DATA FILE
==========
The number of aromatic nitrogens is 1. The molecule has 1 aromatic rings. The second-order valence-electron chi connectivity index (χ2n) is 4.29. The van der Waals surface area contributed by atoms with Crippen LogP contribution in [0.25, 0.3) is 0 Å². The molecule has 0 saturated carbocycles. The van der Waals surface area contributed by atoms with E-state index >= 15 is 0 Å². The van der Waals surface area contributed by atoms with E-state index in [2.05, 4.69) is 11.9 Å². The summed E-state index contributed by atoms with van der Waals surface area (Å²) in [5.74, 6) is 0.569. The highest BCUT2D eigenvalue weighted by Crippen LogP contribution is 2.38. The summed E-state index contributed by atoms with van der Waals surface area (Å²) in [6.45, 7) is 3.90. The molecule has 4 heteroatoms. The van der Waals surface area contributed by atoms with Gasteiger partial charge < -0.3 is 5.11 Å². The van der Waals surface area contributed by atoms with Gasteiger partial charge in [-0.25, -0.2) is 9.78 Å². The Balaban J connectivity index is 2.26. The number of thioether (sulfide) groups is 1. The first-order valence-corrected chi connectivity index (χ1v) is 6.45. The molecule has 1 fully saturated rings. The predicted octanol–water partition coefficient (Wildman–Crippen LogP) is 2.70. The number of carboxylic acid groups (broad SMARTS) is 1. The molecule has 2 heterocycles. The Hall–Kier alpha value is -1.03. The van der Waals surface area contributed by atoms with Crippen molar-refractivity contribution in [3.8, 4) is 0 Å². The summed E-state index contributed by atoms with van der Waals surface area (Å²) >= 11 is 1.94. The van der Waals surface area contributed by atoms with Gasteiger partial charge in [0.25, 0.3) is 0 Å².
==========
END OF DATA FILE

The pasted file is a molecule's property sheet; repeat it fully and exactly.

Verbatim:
The number of aromatic nitrogens is 1. The molecule has 1 aromatic rings. The second-order valence-electron chi connectivity index (χ2n) is 4.29. The van der Waals surface area contributed by atoms with Crippen LogP contribution in [0.25, 0.3) is 0 Å². The molecule has 0 saturated carbocycles. The van der Waals surface area contributed by atoms with E-state index >= 15 is 0 Å². The van der Waals surface area contributed by atoms with E-state index in [2.05, 4.69) is 11.9 Å². The summed E-state index contributed by atoms with van der Waals surface area (Å²) in [5.74, 6) is 0.569. The highest BCUT2D eigenvalue weighted by Crippen LogP contribution is 2.38. The summed E-state index contributed by atoms with van der Waals surface area (Å²) in [6.45, 7) is 3.90. The molecule has 4 heteroatoms. The van der Waals surface area contributed by atoms with Gasteiger partial charge < -0.3 is 5.11 Å². The van der Waals surface area contributed by atoms with Gasteiger partial charge in [-0.25, -0.2) is 9.78 Å². The Balaban J connectivity index is 2.26. The number of thioether (sulfide) groups is 1. The first-order valence-corrected chi connectivity index (χ1v) is 6.45. The molecule has 1 fully saturated rings. The predicted octanol–water partition coefficient (Wildman–Crippen LogP) is 2.70. The number of carboxylic acid groups (broad SMARTS) is 1. The molecule has 2 heterocycles. The Hall–Kier alpha value is -1.03. The van der Waals surface area contributed by atoms with Crippen molar-refractivity contribution in [3.8, 4) is 0 Å². The summed E-state index contributed by atoms with van der Waals surface area (Å²) >= 11 is 1.94. The van der Waals surface area contributed by atoms with Gasteiger partial charge in [0.25, 0.3) is 0 Å².